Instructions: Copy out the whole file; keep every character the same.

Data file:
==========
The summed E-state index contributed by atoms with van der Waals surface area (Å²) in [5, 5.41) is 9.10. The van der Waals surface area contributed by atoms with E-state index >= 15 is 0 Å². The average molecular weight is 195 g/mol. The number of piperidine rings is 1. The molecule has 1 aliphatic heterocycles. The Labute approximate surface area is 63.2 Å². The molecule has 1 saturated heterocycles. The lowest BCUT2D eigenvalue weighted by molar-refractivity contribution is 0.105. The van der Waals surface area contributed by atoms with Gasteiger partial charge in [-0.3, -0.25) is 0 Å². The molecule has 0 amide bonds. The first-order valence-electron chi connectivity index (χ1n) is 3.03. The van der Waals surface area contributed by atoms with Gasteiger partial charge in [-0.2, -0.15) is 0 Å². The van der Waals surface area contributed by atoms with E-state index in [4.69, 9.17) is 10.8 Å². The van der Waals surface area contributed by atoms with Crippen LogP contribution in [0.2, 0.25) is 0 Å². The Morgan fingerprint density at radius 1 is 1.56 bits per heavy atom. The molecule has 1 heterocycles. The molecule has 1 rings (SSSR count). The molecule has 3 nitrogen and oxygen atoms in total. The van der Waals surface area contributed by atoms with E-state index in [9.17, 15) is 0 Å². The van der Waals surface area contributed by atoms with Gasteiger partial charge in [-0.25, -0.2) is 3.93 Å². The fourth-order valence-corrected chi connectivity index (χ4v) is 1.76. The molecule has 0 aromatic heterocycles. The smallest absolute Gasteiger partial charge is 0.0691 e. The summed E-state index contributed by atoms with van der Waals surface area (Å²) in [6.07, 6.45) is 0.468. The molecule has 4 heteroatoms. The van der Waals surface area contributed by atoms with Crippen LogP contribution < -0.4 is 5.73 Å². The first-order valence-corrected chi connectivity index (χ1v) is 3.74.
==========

The summed E-state index contributed by atoms with van der Waals surface area (Å²) in [5, 5.41) is 9.10. The van der Waals surface area contributed by atoms with E-state index >= 15 is 0 Å². The average molecular weight is 195 g/mol. The number of piperidine rings is 1. The molecule has 1 aliphatic heterocycles. The Labute approximate surface area is 63.2 Å². The molecule has 1 saturated heterocycles. The lowest BCUT2D eigenvalue weighted by molar-refractivity contribution is 0.105. The van der Waals surface area contributed by atoms with Gasteiger partial charge in [-0.3, -0.25) is 0 Å². The molecule has 0 amide bonds. The first-order valence-electron chi connectivity index (χ1n) is 3.03. The van der Waals surface area contributed by atoms with Gasteiger partial charge in [-0.2, -0.15) is 0 Å². The van der Waals surface area contributed by atoms with E-state index in [4.69, 9.17) is 10.8 Å². The van der Waals surface area contributed by atoms with Crippen LogP contribution in [0.2, 0.25) is 0 Å². The Morgan fingerprint density at radius 1 is 1.56 bits per heavy atom. The molecule has 1 heterocycles. The molecule has 1 rings (SSSR count). The molecule has 3 nitrogen and oxygen atoms in total. The van der Waals surface area contributed by atoms with E-state index in [9.17, 15) is 0 Å². The van der Waals surface area contributed by atoms with Gasteiger partial charge in [-0.25, -0.2) is 3.93 Å². The fourth-order valence-corrected chi connectivity index (χ4v) is 1.76. The molecule has 0 aromatic heterocycles. The smallest absolute Gasteiger partial charge is 0.0691 e. The summed E-state index contributed by atoms with van der Waals surface area (Å²) in [6.07, 6.45) is 0.468. The molecule has 4 heteroatoms. The van der Waals surface area contributed by atoms with Crippen LogP contribution < -0.4 is 5.73 Å². The first-order valence-corrected chi connectivity index (χ1v) is 3.74.